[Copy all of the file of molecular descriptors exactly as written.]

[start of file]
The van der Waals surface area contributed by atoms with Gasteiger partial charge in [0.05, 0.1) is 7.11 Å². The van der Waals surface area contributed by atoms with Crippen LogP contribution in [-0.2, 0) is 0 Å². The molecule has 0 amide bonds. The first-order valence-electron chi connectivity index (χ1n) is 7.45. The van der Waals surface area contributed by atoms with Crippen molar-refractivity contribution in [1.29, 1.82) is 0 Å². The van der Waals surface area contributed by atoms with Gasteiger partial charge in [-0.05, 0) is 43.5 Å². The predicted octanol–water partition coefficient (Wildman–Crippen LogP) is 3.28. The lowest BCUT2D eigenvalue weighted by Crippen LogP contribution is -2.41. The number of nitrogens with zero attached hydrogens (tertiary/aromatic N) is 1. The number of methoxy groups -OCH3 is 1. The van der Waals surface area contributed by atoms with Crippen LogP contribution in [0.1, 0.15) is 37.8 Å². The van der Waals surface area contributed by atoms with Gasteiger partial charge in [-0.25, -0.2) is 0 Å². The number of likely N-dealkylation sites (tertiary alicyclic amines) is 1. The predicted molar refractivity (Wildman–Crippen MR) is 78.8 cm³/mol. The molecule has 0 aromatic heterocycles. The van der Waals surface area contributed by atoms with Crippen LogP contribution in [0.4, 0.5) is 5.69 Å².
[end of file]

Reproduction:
The van der Waals surface area contributed by atoms with Gasteiger partial charge in [0.05, 0.1) is 7.11 Å². The van der Waals surface area contributed by atoms with Crippen LogP contribution in [-0.2, 0) is 0 Å². The molecule has 0 amide bonds. The first-order valence-electron chi connectivity index (χ1n) is 7.45. The van der Waals surface area contributed by atoms with Crippen molar-refractivity contribution in [1.29, 1.82) is 0 Å². The van der Waals surface area contributed by atoms with Gasteiger partial charge in [-0.05, 0) is 43.5 Å². The predicted octanol–water partition coefficient (Wildman–Crippen LogP) is 3.28. The lowest BCUT2D eigenvalue weighted by Crippen LogP contribution is -2.41. The number of nitrogens with zero attached hydrogens (tertiary/aromatic N) is 1. The number of methoxy groups -OCH3 is 1. The van der Waals surface area contributed by atoms with Crippen LogP contribution in [0.1, 0.15) is 37.8 Å². The van der Waals surface area contributed by atoms with Gasteiger partial charge in [-0.25, -0.2) is 0 Å². The number of likely N-dealkylation sites (tertiary alicyclic amines) is 1. The predicted molar refractivity (Wildman–Crippen MR) is 78.8 cm³/mol. The molecule has 0 aromatic heterocycles. The van der Waals surface area contributed by atoms with Crippen LogP contribution in [0.4, 0.5) is 5.69 Å².